By contrast, the ancient capitals of Pandua and Gaur were denied any political significance under the Mughals and emerged instead as Islamic sacred centers. One-third of all extant Mughal inscriptions down to 1760 are found on sacred sites in these two cities alone. Gaur’s sanctity rested primarily on the Qadam Rasul, a reliquary established by Sultan ‘Ala al-Din Husain Shah in 1503, containing a dais and black marble stone purporting to bear the impression of the Prophet’s footprint. But the institutions most lavishly patronized by the Mughals were the older and more important tomb complexes in nearby Pandua—the shrines of Shaikh ‘Ala al-Haq (d. 1398) and Shaikh Nur Qutb-i ‘Alam (d. 1459), Bengal’s most prominent Chishti saints. The latter had been the object of state patronage ever since the saint’s death in the mid fifteenth century, and by the end of that century it had become the focus of annual pilgrimages by Sultan ‘Ala al-Din Husain Shah (r. 1493–1519). A century later, in 1609, Mirza Nathan made a three-day pilgrimage to the shrine, having vowed to do so should his father recover from an illness. And on the occasion of his own marriage, he made a pilgrimage to Gaur’s Qadam Rasul and the shrine of Shaikh ‘Ala al-Haq in Pandua.
A third feature of ashrāf religious sentiment was a hands-off policy toward non-Muslim religions. Unlike the contemporary Ottoman Empire, where Christian military recruits were converted to Islam as part of their assimilation into the ruling class, in Bengal, as in Mughal India generally, it was imperial symbols such as salt, not Islam, that conferred corporate identity on the officer corps. Moreover, bonds of loyalty among Mughal officers not only ran across community lines but persisted over several generations. When Mirza Nathan donned the garb of the Sufi by way of lodging a personal protest against Governor Islam Khan, several Hindu officers obstinately stood by Nathan and even suffered imprisonment and flogging for showing their loyalty to him. When brought before the governor to explain their behavior, one of the Hindus, Baikuntha Das, was interrogated with the words, “ ‘You are a Hindu; why did you join this rebellion?’ He replied, ‘God forbid! No rebellion will ever be raised either by Ihtimam Khan or his son [Mirza Nathan]. But as from my childhood, my father, at the request of his father, has given me to serve him and as I have been equally sharing his prosperity and adversity from my early life, so I can not leave his company.” ’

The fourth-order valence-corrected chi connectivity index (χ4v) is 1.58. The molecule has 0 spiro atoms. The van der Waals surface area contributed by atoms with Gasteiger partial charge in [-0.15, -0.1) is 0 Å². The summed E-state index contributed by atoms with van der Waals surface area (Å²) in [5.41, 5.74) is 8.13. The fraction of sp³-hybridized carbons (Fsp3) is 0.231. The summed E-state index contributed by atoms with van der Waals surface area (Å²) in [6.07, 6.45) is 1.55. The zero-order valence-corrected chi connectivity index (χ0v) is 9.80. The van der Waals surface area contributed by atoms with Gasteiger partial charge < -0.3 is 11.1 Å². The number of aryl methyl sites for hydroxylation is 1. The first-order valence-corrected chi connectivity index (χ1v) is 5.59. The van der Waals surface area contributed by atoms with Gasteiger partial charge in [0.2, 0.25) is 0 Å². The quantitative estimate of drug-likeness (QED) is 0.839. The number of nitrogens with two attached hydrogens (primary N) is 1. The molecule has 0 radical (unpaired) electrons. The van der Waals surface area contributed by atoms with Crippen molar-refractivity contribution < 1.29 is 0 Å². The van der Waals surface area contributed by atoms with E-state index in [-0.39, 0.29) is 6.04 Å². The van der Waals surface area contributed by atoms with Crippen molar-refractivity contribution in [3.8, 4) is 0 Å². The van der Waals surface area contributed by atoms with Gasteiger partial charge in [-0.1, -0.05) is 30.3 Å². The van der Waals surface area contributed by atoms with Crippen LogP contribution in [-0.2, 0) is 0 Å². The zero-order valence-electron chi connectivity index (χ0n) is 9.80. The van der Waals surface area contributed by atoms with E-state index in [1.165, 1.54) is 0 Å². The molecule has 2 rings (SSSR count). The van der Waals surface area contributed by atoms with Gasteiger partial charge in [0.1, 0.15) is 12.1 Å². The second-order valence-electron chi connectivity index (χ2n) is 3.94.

When making vows or swearing oaths, moreover, members of the imperial corps appealed to different deities according to the officers’ particular religious identities. On one occasion, a copy of the Qur’an and a black geode representing a form of Vishnu (sālagrām) were brought to a mixed group of Mughal officers who had resolved to swear an oath among themselves. Placing their hand on the Qur’an, the Muslim officers took solemn oaths in the name of Allah, while the Hindu officers, placing their hands on the geode, did the same in the name of Vishnu. Clearly, unlike the early sultans of Bengal, Mughal officials did not perceive Islam as the state religion. Except for a brief episode of Hindu persecution in the early 1680s—which in any event had been initiated in Delhi and not Dhaka—Bengal’s rulers, despite pressure from local mullās and Sufis to support Islam against other religions, maintained a strictly non-interventionist position in religious matters.
A corollary of this policy was the refusal to promote the conversion of Bengalis to Islam. Indeed, given the Mughals’ negative sentiments toward Bengal’s “natives,” one should hardly expect otherwise. For Muslims in the imperial elite, their religion and their family and political contacts with North India served, in their own minds at least, to distinguish them from the delta’s indigenous peoples. Islam Khan is known to have discouraged the conversion of Bengalis, and on one occasion he actually punished one of his officers for bringing about the conversion of a Bengali Hindu. In 1609, when the governor’s army was moving across the present Bogra region subduing hostile chieftains, one of his officers, Tuqmaq Khan, defeated the zamīndār of Shahzadpur. Soon after this the officer employed the son of the defeated raja as his personal servant and at the same time converted him to Islam. This news so annoyed the governor that he had Tuqmaq Khan transferred from his jāgīr. Clearly, the governor did not view government service as a reward for conversion to Islam. Moreover, it was not only Islam Khan who opposed the conversion, but also “the other officers of the State,” suggesting that this non-interventionist policy was a general one.